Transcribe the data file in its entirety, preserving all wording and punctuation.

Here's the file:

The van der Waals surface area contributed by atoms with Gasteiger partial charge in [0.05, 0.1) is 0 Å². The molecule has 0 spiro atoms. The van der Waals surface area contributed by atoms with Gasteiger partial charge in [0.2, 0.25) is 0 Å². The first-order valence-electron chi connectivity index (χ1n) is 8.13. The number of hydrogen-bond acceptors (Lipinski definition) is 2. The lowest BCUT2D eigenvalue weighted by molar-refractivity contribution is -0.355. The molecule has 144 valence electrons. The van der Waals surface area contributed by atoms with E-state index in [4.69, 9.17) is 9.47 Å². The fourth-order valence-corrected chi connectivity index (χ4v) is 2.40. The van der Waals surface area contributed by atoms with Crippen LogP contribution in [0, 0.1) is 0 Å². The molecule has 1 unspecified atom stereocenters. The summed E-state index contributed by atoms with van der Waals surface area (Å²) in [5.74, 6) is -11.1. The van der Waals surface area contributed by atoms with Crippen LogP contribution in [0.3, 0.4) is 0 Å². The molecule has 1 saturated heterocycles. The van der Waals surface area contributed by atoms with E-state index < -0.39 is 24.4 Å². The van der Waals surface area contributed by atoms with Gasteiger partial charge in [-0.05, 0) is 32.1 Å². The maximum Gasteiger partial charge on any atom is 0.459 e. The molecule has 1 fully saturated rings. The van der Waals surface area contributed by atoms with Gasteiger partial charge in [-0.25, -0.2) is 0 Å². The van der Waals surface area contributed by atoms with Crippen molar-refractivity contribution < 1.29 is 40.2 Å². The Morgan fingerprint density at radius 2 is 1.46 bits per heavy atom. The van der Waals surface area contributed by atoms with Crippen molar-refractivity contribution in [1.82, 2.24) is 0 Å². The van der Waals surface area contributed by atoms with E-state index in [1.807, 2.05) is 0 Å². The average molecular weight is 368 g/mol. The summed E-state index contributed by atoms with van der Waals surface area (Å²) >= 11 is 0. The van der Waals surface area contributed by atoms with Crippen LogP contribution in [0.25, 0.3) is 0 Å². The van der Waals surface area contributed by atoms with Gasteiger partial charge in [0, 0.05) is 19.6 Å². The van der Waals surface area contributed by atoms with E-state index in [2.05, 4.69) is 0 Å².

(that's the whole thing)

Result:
The van der Waals surface area contributed by atoms with Gasteiger partial charge in [0.05, 0.1) is 0 Å². The molecule has 0 spiro atoms. The van der Waals surface area contributed by atoms with Gasteiger partial charge in [0.2, 0.25) is 0 Å². The first-order valence-electron chi connectivity index (χ1n) is 8.13. The number of hydrogen-bond acceptors (Lipinski definition) is 2. The lowest BCUT2D eigenvalue weighted by molar-refractivity contribution is -0.355. The molecule has 144 valence electrons. The van der Waals surface area contributed by atoms with E-state index in [4.69, 9.17) is 9.47 Å². The fourth-order valence-corrected chi connectivity index (χ4v) is 2.40. The van der Waals surface area contributed by atoms with Crippen LogP contribution in [0, 0.1) is 0 Å². The molecule has 1 unspecified atom stereocenters. The summed E-state index contributed by atoms with van der Waals surface area (Å²) in [5.74, 6) is -11.1. The van der Waals surface area contributed by atoms with Crippen LogP contribution in [0.3, 0.4) is 0 Å². The molecule has 1 saturated heterocycles. The van der Waals surface area contributed by atoms with E-state index < -0.39 is 24.4 Å². The van der Waals surface area contributed by atoms with Gasteiger partial charge in [-0.05, 0) is 32.1 Å². The maximum Gasteiger partial charge on any atom is 0.459 e. The molecule has 1 fully saturated rings. The van der Waals surface area contributed by atoms with Gasteiger partial charge in [-0.25, -0.2) is 0 Å². The van der Waals surface area contributed by atoms with Crippen molar-refractivity contribution < 1.29 is 40.2 Å². The Morgan fingerprint density at radius 2 is 1.46 bits per heavy atom. The van der Waals surface area contributed by atoms with Crippen molar-refractivity contribution in [1.82, 2.24) is 0 Å². The van der Waals surface area contributed by atoms with E-state index in [1.807, 2.05) is 0 Å². The average molecular weight is 368 g/mol. The summed E-state index contributed by atoms with van der Waals surface area (Å²) >= 11 is 0. The van der Waals surface area contributed by atoms with Crippen LogP contribution in [0.25, 0.3) is 0 Å². The van der Waals surface area contributed by atoms with Gasteiger partial charge in [0, 0.05) is 19.6 Å². The van der Waals surface area contributed by atoms with E-state index in [2.05, 4.69) is 0 Å².